Uber had a busy year, with the big news being its acquisition of Otto, the autonomous truck start-up based in San Francisco. Uber was looking into self-driving technology, but with the acquisition of Otto, it is looking into long haul trucking as another core part of its business. And so far, the company has successfully made two autonomous truck deliveries, one in the early morning and one in rush hour traffic. With the future of trucking in flux, self-driving trucks could be the answer.
A few years after UPS’ acquisition of Dutch parcel delivery company TNT Express was blocked by regulators, FedEx was able to acquire the company for $4.8 billion. Respectively, the companies were the third and fourth largest players in the European express delivery market. The acquisition pushed FedEx’s employee count to nearly 400,000 worldwide, with revenues close to $58 billion. This puts FedEx in a dead heat with UPS from a revenue standpoint, although it still employs roughly 40,000 less people.
Hanjin Shipping was South Korea’s largest container line and one of the world’s top ten container carriers in terms of capacity. In April, the company applied for a debt restructuring in order to avoid insolvency proceedings. The company filed for bankruptcy protection, and all hell broke loose. And by all hell, I mean an absolute logistics nightmare. Initially, many international ports denied access to its vessels. This prompted Hanjin to inject $90 million, including $36 million from its chairman Cho Yang-ho’s personal assets, to help resolve disruptions to container cargo transport caused by Hanjin’s financial troubles. Unfortunately, the money it invested was far short of the fees it had to pay to offload cargo on the vessels. This left an estimated $14 billion worth of goods still adrift, with most of that cargo needed for the holidays. The matter is still not fully resolved, as the company is in the process of shutting down offices and dismantling its service network.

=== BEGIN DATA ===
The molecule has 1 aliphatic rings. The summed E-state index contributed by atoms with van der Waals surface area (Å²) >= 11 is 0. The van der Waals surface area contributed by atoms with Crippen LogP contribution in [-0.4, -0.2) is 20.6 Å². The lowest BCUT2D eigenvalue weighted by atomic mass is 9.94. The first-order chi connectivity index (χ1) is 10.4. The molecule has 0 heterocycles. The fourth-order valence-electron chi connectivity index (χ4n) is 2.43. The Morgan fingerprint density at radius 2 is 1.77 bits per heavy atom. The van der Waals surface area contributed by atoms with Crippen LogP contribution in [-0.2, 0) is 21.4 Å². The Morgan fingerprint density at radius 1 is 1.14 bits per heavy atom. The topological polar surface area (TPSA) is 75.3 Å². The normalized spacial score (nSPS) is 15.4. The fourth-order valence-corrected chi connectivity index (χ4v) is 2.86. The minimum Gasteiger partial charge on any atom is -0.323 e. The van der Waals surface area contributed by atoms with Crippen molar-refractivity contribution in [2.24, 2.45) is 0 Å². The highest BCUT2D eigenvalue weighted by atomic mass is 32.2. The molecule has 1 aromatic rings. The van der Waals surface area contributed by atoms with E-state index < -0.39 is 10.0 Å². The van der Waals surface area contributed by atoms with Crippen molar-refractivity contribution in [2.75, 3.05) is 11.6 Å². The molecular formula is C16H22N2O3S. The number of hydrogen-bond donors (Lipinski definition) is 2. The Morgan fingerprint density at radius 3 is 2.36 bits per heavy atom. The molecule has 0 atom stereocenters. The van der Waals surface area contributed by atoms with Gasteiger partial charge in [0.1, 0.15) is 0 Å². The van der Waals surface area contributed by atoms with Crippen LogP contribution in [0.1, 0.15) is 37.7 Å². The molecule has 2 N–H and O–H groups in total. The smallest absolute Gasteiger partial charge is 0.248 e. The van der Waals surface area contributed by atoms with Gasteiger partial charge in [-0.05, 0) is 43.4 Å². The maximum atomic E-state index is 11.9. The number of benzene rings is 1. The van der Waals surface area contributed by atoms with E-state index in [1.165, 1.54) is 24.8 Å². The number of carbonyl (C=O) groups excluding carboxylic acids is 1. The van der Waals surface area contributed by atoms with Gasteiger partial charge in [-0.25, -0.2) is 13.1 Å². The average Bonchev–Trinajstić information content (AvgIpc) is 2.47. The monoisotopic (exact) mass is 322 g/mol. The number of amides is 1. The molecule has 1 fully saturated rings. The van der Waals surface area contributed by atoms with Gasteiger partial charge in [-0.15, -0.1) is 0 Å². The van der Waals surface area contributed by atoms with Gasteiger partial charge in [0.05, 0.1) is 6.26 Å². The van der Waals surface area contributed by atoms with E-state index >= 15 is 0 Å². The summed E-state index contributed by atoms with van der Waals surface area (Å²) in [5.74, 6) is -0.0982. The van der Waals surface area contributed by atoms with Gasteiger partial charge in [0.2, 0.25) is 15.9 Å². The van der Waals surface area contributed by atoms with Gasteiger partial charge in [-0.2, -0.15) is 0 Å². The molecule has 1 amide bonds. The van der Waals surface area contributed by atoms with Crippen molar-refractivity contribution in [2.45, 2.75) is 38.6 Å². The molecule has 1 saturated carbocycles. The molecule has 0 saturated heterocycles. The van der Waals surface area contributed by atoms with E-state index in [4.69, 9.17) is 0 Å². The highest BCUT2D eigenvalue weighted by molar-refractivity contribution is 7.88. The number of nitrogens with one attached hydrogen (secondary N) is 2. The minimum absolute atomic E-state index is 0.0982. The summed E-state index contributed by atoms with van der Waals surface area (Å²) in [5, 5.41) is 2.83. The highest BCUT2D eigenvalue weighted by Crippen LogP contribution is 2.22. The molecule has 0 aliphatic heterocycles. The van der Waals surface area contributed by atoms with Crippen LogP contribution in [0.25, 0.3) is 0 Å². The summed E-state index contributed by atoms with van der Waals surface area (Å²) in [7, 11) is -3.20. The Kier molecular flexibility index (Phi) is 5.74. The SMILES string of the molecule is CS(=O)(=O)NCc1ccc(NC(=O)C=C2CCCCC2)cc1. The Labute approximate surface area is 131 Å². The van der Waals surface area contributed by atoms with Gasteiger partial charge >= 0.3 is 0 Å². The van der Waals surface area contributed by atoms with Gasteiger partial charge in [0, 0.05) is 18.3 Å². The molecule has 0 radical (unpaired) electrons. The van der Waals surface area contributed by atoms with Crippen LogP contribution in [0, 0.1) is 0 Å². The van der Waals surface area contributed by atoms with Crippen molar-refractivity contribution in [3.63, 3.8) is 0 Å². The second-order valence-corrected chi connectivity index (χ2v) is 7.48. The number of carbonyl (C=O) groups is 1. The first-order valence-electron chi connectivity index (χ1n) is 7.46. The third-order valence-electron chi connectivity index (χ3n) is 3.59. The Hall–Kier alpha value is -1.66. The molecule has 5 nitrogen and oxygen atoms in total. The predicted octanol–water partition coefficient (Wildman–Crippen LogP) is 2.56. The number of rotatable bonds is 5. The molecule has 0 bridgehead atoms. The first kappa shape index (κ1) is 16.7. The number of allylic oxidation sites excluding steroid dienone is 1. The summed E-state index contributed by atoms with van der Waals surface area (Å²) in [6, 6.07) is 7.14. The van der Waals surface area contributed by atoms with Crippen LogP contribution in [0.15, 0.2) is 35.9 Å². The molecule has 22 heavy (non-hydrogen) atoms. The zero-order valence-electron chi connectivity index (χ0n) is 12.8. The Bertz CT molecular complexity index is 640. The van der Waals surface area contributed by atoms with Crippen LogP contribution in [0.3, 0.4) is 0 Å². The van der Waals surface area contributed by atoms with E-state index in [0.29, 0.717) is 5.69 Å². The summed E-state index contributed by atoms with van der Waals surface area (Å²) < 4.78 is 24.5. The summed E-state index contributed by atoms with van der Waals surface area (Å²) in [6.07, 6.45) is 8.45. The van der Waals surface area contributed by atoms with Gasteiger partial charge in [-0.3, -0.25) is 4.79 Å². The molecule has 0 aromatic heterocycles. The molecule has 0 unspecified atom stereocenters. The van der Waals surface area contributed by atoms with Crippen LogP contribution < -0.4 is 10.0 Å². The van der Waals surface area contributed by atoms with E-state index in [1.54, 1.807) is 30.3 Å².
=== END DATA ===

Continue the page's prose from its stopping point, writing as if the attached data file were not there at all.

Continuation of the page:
Yes, drones are still here for us to discuss. Even though most retail businesses are not looking seriously at drones at this point as viable delivery options, the topic is as hot as ever. The big question becomes what are the actual practical uses of drones for deliveries? One of the biggest pieces of news I read this year was about Zipline, a US robotics drone company. The company made history by delivering blood by drones in Rwanda. The program has Zipline dropping blood parcels via parachute to remote health centers. Health workers can request a blood drop via text message, and it arrives around 30 minutes later. The big news here comes down to infrastructure, where even a short drive can take hours due to road conditions. This seems like the type of work drones are meant for.